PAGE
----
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Build Your Resilience By Building Great Relationships

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Build Your Resilience By Building Great Relationships

We interact with people every day.  Whether you work in a large city office or by yourself at home, you still need to talk to other people.  Saying good morning to the receptionist, thanking the bus driver, ordering your coffee, making arrangements for a meeting all involve relationships, sometimes fleeting ones. You also have more important relationships – with your partner, your family friends and clients.

But how often do you really talk to them? I mean, how well do you know each other and would you be there for the other person if they really needed some help? Or would they be there for you?

Not long ago, I read a quote by Ralph Peters, which said:

“The great paradox of this century is that, in this age of powerful technology, the biggest problems we face internationally are problems of the human soul”.

We email, text and write reports, and we forget to talk directly to the person we want to communicate with.  It is so important to recognise that building a relationship means sharing time and verbal words, not screen time or texted emojis.

What we really crave is human connection.  In fact, the seventy-five year longititutional study conducted at Harvard, shows us that “Good relationships keep us happier and healthier”.

Quality relationships help us to be more resilient in stressful situations.  These relationships will nurture and support us when we need an emotional ‘leg-up’.  In general, optimistic people are more resilient than pessimistic people, because they can see that whatever situation they are in now, it is transient.

Graeme Cowan, an Australian speaker and author on resilience, recently sent out a survey to help us understand the greatest threats to our personal resilience. One of the responses was ‘not enough time with family and friends’.  In sharing some of research, he says, “I’m certain that we often forget to prioritise our own needs, and those of our loved ones, when things get overwhelming.”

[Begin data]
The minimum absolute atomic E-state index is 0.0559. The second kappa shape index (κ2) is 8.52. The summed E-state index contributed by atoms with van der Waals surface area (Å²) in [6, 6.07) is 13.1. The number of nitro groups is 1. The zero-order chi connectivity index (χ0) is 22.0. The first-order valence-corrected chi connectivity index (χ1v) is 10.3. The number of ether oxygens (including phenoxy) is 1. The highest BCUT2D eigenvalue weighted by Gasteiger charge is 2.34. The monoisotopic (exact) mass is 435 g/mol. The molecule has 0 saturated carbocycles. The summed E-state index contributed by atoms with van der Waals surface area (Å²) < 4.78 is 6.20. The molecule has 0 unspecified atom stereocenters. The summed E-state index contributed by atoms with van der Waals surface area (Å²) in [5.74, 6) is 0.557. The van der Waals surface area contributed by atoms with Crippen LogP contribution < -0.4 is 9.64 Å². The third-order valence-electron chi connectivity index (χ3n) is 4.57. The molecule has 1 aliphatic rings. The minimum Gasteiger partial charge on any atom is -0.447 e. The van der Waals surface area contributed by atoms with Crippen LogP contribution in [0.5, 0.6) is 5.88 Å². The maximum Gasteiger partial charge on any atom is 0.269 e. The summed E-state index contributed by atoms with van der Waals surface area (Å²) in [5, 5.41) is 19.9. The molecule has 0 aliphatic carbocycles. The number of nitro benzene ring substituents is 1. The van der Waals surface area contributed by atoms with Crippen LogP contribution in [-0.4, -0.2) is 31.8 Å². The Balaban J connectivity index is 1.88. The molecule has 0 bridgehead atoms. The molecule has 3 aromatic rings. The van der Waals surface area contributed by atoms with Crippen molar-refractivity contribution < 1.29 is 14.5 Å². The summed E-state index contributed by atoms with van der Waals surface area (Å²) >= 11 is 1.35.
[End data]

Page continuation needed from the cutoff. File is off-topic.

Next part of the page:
What can you do to build your relationships, with people close to you and people you’d like to be more open with?

  1. Look another person in the eye and give them your full attention.  What colour are their eyes?
  2. Listen. Really listen without judgement to what they are saying and hear their story.
  3. Ask a question which contributes to the conversation instead of a statement to ‘top’ them, or show off, that you have a better story.
  4. Put time in your diary in ink or block out a chunk of time in your on-line calendar for relationship building – with a friend, work colleague or possible client.
  5. Look for a way to help the other person.  How can you be of service to them?

Remember, it takes time and effort to build a relationship.  However, a smile, a hello to your regular barista or bus driver and a kiss to your partner as you walk in and out of the door goes a long way to building your sense of well-being and resilience.

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“The opinions expressed by Smallville Contributors are their own, not those of www.smallville.com.au"



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  • Linda Wilson
    Reply

    Great article Valerie, look people in the eye and notice their eye colour!

  • Felix Balwin
    Reply

    Focusing on past experiences and sources of personal strength can help you learn about what strategies for building resilience might work for you. By exploring answers to the following questions about yourself and your reactions to challenging life events, you may discover how you can respond effectively to difficult situations in your life. Yet people generally adapt well over time to life-changing situations and stressful conditions. What enables them to do so? It involves resilience, an ongoing process that requires time and effort and engages people in taking a number of steps.

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